We’re extremely grateful to all the professors and students who have consented to participate in the podcast. They have been gracious with their time and support. Feedback has been very positive, and we are always working to improve our format and content. We’ve been able to expand our reach beyond Spotify and Apple Podcasts to include Google Podcasts and Overcast.

The podcast is a labor of love for us both. Through it, we’ve had to become sound engineers, social media managers, administrative coordinators, and, most important of all, interviewers. It’s been a challenging but rewarding opportunity that we hope will long outlive our tenure as graduate students at Notre Dame. We want this podcast to become part of the fabric of the Medieval Institute, and an outlet for public-facing engagement just as the MI Research Blog has become. We hope that the podcast will be a place for students to practice public-facing work while also sharing the exciting work of scholars at various stages in their careers with the broader community. The medieval is for everyone, and we hope you listen in and explore it with us.

Benjamin Pykare & Will Beattie
PhD Candidates
Medieval Institute
University of Notre Dame

Pilgrimage and Public Humanities

Pilgrimage and the institutions that supported it spanned the many cultures and religions of the ancient and medieval worlds. It was a truly global phenomenon of the Middle Ages. Pilgrims undertook their journeys to fulfill religious obligations, to give thanks for healing, and to receive counsel from spiritual experts. Established routes led to sacred sites located on natural landmarks or along waterways, and marked by temples, shrines, churches and mosques. Often pilgrims desired contact with a sacred object, like an image of the divine, believed to possess healing power.

Going on pilgrimage still appeals today to people religiously affiliated or not, and medieval routes continue to attract travelers. Moreover, pilgrimage is now being used in justice work as an embodied practice that can support liberation and healing. What are the common threads and important differences between the practice of pilgrimage in the deep past and our present moment? Can the long history of pilgrimage inform current thinking about hospitality and encounter?

The imperative to provide hospitality catalyzed the invention of major social institutions in the Middle Ages. Hospitals and other charitable associations were established across Africa, Europe, and Asia to house pilgrims along their route and welcome them at their destination. On pilgrimage, medieval people encountered different cultures, and a rich literature developed as writers published accounts of their travels. Ibn Battuta, a Muslim jurist from Morocco, devotes much of his famous travel narrative to recounting visits with Sufi saints and Islamic scholars; as he made the obligatory pilgrimage to Mecca in 1325, he sought out their learning and their blessing. Similarly, the English Christian merchant and author Margery Kempe emphasizes the positive relationships she fostered while on pilgrimage to Jerusalem and Rome in 1413. She finds help and support from Muslim tour guides who comfort her, a German priest who hears her confession, and wealthy Italian women who provide for her when she embraces voluntary poverty. Pilgrimage, for these writers, was as much about the journey as the destination.

The Medieval Institute’s public humanities initiative for Spring 2023 will investigate pilgrimage as a global medieval phenomenon structured by practices of hospitality and cross-cultural encounter. Our “Pilgrimage for Healing and Liberation” will, first, educate the public about the history, theology and liberatory praxis of pilgrimage and, second, sponsor two pilgrimage experiences. These events will help all who participate to understand how histories of violence and inequity have shaped our local environment in South Bend and to imagine how we might create a more just and inclusive community through systemic transformation. The participatory nature of pilgrimage lends itself to the work of public humanities as we partner with community organizations to “learn by doing.”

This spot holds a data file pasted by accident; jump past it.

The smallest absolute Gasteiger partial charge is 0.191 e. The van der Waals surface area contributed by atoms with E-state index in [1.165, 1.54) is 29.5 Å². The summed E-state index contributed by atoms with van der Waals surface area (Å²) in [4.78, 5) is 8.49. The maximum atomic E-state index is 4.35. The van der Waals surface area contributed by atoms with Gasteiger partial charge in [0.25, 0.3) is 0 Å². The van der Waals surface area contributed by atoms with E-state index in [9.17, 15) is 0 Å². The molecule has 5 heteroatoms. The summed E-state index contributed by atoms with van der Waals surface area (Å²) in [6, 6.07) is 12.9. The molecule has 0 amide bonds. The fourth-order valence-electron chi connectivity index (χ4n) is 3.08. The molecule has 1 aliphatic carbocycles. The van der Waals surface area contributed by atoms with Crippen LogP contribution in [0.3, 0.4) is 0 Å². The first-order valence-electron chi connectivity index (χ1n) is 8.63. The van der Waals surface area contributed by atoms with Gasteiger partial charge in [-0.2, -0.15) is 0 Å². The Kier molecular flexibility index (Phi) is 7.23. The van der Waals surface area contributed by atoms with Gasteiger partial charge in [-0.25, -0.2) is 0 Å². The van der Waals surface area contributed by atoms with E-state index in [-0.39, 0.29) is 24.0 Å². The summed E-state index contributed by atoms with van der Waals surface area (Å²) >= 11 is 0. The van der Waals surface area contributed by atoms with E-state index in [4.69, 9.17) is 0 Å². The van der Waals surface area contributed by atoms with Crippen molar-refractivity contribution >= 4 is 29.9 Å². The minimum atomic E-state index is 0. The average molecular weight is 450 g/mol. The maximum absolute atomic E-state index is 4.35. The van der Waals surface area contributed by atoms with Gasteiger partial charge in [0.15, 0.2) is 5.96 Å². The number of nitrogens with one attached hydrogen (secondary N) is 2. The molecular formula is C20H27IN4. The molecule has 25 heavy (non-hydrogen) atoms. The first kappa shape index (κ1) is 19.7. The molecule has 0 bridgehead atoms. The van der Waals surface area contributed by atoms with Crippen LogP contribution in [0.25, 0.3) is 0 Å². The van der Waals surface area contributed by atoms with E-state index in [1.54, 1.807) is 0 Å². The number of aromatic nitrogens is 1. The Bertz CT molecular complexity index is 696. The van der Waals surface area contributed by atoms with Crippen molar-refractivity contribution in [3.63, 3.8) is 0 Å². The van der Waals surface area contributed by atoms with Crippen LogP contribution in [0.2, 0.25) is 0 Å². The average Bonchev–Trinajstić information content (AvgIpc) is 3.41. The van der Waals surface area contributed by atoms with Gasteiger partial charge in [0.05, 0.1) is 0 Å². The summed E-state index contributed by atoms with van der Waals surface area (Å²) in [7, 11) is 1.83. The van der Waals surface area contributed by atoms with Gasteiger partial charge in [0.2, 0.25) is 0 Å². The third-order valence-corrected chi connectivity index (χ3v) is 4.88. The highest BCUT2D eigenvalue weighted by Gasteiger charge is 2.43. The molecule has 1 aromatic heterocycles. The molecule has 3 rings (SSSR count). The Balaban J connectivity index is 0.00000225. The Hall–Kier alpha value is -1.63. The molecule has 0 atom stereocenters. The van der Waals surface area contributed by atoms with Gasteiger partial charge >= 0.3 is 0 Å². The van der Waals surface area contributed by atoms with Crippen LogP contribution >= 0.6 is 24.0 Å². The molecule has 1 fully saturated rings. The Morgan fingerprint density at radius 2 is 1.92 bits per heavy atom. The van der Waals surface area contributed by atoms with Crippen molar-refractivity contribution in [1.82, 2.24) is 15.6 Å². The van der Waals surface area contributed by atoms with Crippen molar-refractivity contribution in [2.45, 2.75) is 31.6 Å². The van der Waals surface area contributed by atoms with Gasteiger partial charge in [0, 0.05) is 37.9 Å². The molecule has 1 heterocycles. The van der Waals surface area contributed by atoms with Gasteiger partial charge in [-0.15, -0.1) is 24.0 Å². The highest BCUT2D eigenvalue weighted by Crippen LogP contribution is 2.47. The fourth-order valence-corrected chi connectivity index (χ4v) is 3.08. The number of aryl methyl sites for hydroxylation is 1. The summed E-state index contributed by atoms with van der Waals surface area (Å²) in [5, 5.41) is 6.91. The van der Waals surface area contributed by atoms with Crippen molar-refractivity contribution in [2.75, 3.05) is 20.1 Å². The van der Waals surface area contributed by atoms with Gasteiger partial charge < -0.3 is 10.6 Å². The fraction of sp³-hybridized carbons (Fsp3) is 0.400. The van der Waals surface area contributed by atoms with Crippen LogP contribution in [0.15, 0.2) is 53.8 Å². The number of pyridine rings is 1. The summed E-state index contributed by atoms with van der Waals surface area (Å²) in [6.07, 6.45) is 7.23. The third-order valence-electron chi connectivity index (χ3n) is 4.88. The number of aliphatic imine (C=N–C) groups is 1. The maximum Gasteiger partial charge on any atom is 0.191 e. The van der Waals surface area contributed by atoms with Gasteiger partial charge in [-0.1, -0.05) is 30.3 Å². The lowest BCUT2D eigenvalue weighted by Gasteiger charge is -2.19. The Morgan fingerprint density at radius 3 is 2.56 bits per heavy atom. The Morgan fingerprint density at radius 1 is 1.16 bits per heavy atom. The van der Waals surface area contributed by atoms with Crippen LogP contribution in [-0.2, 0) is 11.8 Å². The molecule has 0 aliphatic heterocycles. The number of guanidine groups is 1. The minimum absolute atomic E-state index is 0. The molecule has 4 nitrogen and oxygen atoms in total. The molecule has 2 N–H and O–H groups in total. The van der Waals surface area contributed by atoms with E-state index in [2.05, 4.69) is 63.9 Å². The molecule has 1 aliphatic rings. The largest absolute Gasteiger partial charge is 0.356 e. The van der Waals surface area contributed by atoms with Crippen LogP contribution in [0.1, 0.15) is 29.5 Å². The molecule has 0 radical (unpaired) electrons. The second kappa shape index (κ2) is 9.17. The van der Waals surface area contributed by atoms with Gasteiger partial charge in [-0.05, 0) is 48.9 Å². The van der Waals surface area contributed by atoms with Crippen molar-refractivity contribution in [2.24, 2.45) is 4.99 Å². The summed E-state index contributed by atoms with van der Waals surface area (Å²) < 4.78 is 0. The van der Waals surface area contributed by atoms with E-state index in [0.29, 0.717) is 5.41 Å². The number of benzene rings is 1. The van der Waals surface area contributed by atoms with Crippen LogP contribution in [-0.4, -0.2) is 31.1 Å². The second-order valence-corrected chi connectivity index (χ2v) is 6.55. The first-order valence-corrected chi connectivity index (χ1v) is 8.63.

Beginning in January and continuing through March 2023, a series of webinars will present innovative research on cross-cultural approaches to studying the deep past as well as liberation theology and the arts. The first, “Pilgrimage in the Global Middle Ages: Hospitality and Encounter,” will compare medieval pilgrimage practices across the Judeo-Christian, Islamic and Chinese Buddhist traditions to explore commonalities and differences, with particular attention to the themes of hospitality and encounter. The second, “Pilgrimage and the Praxis of Liberation,” will examine theologies of pilgrimage and racial reconciliation. The third, “Sacred Art and the Journey toward Justice,” featuring artist Kelly Latimore, will consider images of the holy encountered at pilgrimage destinations with a focus on Black/Brown iconography in the Christian tradition. Finally, “The Black Madonna for Racial Liberation: A Spirituality to Empower Sacred Activism” will feature Dr. Christena Cleveland, author of God Is a Black Woman, which tells of her pilgrimage to France to see Black Madonna statues. Dr. Cleveland’s public theology models how pilgrimage and story-telling can serve the work for racial equity.

Artist Kelly Latimore created this Black Madonna icon, “Our Lady of Prompt Succor,” for the city of New Orleans, LA. Latimore will be a featured speaker in our webinar series.

This learning will prepare us to embark on two in-person pilgrimages in April 2023. One will take place in Chicago, where we will visit sites connected to Father Augustus Tolton, the first self-identified African-American man to be ordained a Catholic priest. He is currently one of the six African-American candidates for sainthood. By walking in his footsteps and visiting the site where he died, we will remember Tolton’s witness to the Gospel and his perseverance within the church despite its endemic racism. He strove to realize the church’s mission to be “truly Catholic” and inclusive of all people.

Venerable Augustus Tolton (1854-97)

For the second pilgrimage experience, participants will walk through the city of South Bend to landmarks from local African-American and Civil Rights history. We are partnering on this event with the local chapter of Faith in Indiana, a non-profit organization that mobilizes faith leaders to work for racial and economic equity. The goal is to raise consciousness and foster conversation around issues such as access to housing, health care, education, employment, and capital. Along the way, we will hear from speakers immediately impacted by structural violence, make connections between the landmark sites and current issues in local politics, and imagine the kind of community we want to live in – one that is inclusive, equitable and just.

We invite all friends of the MI to join us on the way.

Annie Killian, Ph.D.
Public Humanities Postdoctoral Fellow
Medieval Institute
University of Notre Dame